This is an apartment renovation project which utilizes the latest 3D printing technology and fabrication techniques to create a highly sculptural interior space. The project includes a uniquely crafted kitchen, wall, floor, and stair system. Combined together they help to create an aesthetic that computationally explores qualities that are traditionally seen in objects with handcrafted geometries and ornamentations.
Autodesk Toronto Technology Center: Mathew Spremulli, Chris Chekan, Ellen Hlozan, Tyson Fogel, Brian Jeong. Autodesk Boston Technology Center: Adam Day, Athena Moore, Haley Cormier, Stephanie Pender, Taylor Tobin. LuxMea: Jean Yang, Edward Broeders, Ryan Cook, Steven Avis, Vahid Esraghi, Xiao Su.
There are multiple detail passes for the pattern generation. The first being the use of simplex noise, the second being a wrinkle effect along surfaces that had less of a curvature, and in the last pass, the form is manually sculpted and twisted by hand to give the piece a more human touch. The feature wall was cast from concrete with the help of 3d printed negatives for the formwork. However, because there were a lot of fine details and edges in the design, the edges that had the thinnest features had to be thickened algorithmically in order to reduce any chipping or breakage during the demolding process.
There are 10 panels that make up the entire installation, each with a tolerance of 1mm between panels. The wall also has a gradient of mass where detail is thicker at the top and becomes thinner as it reaches the ground in order to introduce some additional complexity to the design. This is most noticeable as it results in an outward protrusion on the top left side of the wall.
The kitchen involved experimentation with structural ornamentation and optimization using both software tools and 3d printing to produce scaled prototypes of the whole and the various parts. Printers were also employed to produce the molds to form negatives of the cabinet surfaces and island entity. The goal was to create a continuous moire effect that ripples uninterrupted throughout the surfaces of the concrete.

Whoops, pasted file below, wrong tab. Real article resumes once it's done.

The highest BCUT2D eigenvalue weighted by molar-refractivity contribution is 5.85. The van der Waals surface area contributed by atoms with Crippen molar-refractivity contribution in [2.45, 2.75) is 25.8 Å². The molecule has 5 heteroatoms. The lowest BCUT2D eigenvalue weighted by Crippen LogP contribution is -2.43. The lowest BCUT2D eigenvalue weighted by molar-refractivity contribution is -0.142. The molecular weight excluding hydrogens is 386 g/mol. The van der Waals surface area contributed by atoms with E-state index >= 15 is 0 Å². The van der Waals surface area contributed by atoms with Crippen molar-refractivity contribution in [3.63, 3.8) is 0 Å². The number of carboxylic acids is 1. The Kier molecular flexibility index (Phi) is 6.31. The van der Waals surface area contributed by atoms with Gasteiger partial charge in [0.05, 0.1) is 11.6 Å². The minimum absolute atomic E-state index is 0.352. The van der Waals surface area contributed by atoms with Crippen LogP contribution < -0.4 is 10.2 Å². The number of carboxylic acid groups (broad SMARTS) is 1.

Everything in the kitchen is made of one material and has unprecedented minimal tolerances between parts that have highly intricate details. Printing the molds for the island ensured that the 10 feet long by 3 feet wide feature could perform as a sculptural entity with continuous concrete surfaces, uninterrupted with joints on all faces except for the bank of concrete cabinetry doors below the working surface. This area is made to fit extremely tight tolerances while accommodating for the geometry and movement of the cabinet doors and hinges.
The amount of detail transferred from digital to physical is highly accurate with the help of 3D printing. A small amount of post-processing was required to smooth out any bumpy details to ensure the concrete surfaces could be cleaned and sealed later.
The floor is created with computationally driven logic where the lines respond to the island as if it were flowing water. There are over 200 uniquely cut porcelain tiles throughout the kitchen, and the cost was optimized by making certain zones with modularized tiles that could be cut by hand rather than by waterjet machine.
Due to the age of the apartment and a lack of proper plans and documentation, the entire project relied on photogrammetry to 3D scan each floor so that every measurement would be accurate for assembly. This came in most use for accurately creating the spiral staircase throughout the apartment.
The technique of topology optimization was used in generative design in order to create the form of each bracket. The resulting forms are determined by how forces are applied onto the brackets, and this also controls the outcome of the surface detailing. In total, there are 23 metal brackets that were 3d printed, and each one is entirely unique in form and pattern while sharing the same connection detail.